- Learning histories for complex events (MIT guide). Several participants share their perspectives against a consistent framework (the timeline). A facilitator then brings these perspectives together. The resultant report is then discussed by all participants in a subsequent call or workshop, adding new observations.
- Knowledge cafes. Wikipedia explanation. David Gurteen on benefits. Allocate each topic to a table with a host. The host facilitates discussion and ideas are recorded on a paper tablecloth or clipboard. After 15 mins, the group moves to the next table.
- Gallery walk. Each topic has a poster or stand around the room, with a host. The host gives a brief presentation and then there is debate. When the whistle blows, the groups circulate to the next stand.
Sometimes it is not clear where to start to gather expertise on a broad topic. In this case, consider starting with
- Top 10 things. Ask each group to list the top 10 considerations for repairing a fault, planning a project or whatever.
- Brown-paper exercise (creating and repeatedly sorting/categorising post-it notes) also known as Card Sorting (research guide)
The facilitator is responsible either to write up the output or to appoint a scribe before the workshop begins. The scribe, often not an expert, usually helps create the charts and visuals in the workshop itself, then finishes them off afterwards. It can be helpful to ask the expert to be the scribe, especially for diagrams, but make sure they have time to tidy up the output afterwards. A good discipline is for workshop output to be circulated for review within 2 days of the workshop.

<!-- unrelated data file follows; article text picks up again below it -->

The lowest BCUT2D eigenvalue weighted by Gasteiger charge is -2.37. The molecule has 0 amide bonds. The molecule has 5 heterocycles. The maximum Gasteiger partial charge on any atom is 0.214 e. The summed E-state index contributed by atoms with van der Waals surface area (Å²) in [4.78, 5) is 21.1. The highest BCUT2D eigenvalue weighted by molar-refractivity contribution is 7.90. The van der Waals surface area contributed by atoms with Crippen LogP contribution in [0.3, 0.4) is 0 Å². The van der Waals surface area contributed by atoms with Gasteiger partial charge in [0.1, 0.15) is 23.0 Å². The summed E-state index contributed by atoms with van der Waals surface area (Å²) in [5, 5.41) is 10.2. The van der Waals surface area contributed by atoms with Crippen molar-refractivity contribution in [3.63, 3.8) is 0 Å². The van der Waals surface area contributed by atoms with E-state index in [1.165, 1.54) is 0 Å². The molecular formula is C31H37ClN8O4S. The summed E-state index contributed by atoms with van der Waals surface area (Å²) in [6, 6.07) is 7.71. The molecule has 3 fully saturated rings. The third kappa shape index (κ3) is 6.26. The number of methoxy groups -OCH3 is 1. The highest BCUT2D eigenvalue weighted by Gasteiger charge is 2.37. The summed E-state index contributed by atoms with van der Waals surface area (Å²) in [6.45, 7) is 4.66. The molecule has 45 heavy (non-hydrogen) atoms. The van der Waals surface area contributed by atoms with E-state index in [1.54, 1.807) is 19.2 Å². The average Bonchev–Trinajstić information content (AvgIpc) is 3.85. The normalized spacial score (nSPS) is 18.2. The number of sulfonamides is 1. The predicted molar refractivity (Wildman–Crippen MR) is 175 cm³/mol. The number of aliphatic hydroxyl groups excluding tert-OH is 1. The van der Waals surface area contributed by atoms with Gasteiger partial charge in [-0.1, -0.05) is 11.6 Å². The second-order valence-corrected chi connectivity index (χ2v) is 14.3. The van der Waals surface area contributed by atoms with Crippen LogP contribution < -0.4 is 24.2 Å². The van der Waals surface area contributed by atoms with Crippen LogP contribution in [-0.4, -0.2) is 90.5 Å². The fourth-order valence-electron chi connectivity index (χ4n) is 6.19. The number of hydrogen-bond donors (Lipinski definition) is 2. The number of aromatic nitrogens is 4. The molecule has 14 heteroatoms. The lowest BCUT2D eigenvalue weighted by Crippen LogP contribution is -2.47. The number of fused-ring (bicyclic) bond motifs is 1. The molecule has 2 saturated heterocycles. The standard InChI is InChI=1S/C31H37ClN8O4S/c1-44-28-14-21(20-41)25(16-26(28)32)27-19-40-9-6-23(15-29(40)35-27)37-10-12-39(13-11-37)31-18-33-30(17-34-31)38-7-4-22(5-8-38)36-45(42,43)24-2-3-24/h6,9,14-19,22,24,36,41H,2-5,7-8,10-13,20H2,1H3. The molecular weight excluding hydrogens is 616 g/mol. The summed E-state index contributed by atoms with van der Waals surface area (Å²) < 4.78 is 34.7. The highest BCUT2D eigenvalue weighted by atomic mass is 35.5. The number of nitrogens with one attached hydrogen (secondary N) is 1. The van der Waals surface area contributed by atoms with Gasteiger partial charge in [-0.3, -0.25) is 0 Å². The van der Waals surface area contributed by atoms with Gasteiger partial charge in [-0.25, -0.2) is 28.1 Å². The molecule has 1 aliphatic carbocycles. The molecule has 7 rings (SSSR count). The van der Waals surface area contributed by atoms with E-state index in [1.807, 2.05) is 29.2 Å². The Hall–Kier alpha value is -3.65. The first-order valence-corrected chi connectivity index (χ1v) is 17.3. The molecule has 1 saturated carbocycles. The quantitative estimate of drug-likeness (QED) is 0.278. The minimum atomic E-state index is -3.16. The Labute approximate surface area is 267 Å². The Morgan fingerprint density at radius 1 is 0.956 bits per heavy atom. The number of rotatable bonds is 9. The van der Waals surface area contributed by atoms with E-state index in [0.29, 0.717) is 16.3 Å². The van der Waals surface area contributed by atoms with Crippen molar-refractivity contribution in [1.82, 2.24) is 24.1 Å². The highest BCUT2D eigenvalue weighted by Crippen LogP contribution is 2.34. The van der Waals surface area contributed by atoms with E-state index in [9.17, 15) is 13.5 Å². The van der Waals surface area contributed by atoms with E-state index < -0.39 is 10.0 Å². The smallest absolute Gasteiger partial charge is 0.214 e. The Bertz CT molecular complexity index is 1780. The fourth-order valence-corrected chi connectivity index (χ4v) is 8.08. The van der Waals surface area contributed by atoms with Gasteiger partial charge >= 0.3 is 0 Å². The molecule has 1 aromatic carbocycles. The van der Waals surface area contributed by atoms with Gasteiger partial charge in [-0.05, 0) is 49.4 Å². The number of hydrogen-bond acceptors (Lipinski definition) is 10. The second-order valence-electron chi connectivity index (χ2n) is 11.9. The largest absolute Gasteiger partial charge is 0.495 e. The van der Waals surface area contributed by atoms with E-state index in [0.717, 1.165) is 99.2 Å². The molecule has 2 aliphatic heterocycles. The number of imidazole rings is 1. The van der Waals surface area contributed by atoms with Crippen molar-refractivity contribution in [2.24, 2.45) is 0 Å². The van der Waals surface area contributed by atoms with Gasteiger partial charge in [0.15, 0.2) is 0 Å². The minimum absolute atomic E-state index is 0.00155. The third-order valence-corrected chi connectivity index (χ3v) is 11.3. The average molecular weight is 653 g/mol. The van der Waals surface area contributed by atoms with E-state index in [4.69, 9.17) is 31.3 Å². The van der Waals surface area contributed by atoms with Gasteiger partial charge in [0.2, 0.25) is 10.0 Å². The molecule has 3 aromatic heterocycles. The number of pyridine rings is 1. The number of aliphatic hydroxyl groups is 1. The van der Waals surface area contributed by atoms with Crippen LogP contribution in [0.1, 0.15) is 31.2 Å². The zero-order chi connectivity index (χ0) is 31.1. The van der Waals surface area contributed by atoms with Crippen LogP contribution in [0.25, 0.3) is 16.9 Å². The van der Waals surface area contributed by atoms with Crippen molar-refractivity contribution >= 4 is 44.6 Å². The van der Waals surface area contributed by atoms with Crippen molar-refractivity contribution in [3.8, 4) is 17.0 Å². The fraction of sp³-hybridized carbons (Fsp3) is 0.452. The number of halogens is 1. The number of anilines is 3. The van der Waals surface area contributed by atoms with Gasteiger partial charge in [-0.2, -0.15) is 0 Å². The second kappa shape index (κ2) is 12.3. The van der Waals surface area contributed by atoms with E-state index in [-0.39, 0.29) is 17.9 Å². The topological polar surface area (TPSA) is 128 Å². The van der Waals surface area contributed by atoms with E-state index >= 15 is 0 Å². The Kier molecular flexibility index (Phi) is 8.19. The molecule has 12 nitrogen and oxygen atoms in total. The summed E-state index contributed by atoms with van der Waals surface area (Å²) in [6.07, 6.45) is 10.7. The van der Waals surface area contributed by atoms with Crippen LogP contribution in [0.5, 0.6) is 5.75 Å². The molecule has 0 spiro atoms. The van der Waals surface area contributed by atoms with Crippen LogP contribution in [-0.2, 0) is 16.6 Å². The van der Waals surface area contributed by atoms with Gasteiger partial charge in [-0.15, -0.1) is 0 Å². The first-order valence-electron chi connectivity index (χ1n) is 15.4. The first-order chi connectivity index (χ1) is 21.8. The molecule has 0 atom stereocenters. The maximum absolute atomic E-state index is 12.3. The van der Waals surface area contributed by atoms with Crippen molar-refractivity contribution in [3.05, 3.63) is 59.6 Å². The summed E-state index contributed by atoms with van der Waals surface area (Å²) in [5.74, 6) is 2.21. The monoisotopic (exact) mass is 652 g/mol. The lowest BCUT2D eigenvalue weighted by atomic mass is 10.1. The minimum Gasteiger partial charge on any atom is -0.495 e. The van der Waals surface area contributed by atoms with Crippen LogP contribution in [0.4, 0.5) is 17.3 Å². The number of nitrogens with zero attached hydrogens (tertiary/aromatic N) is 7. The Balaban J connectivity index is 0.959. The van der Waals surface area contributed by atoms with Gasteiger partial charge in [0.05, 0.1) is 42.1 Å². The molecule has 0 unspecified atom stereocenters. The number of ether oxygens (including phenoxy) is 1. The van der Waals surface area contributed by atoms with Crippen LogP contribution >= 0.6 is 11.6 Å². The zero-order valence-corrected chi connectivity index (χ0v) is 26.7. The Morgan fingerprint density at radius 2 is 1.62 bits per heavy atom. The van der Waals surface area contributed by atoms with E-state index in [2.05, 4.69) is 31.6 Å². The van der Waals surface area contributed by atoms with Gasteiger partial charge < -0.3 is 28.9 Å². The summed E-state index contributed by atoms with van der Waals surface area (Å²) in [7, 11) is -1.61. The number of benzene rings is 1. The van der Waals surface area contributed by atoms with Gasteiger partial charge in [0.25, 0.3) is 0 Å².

Draw out their knowledge informally
Time spent informally with experts can lead to storytelling, debate and comparing notes. Opportunities may occur at the watercooler or coffee machine, while eating lunch together, when staying away from home with colleagues on business, at the pub or in celebrations or other teambuilding events. Any of these may be described as a “fireside chat”.
The knowledge shared in informal settings is often hard to document at the time, but be creative: use napkins, paper tablecloths, smartphone audio recordings (with consent) etc. Good practice is for a learner to make notes shortly afterwards, and to ask the expert(s) to review their output.
Observe them at work
We can learn from experts by observing their actual work. This is sometimes called Protocol Analysis, and can be on-line or off-line. It can be self-reported or (better) reported by someone else who is shadowing them. It is important to observe more than one example. Beware that talking while working can interfere with the work itself.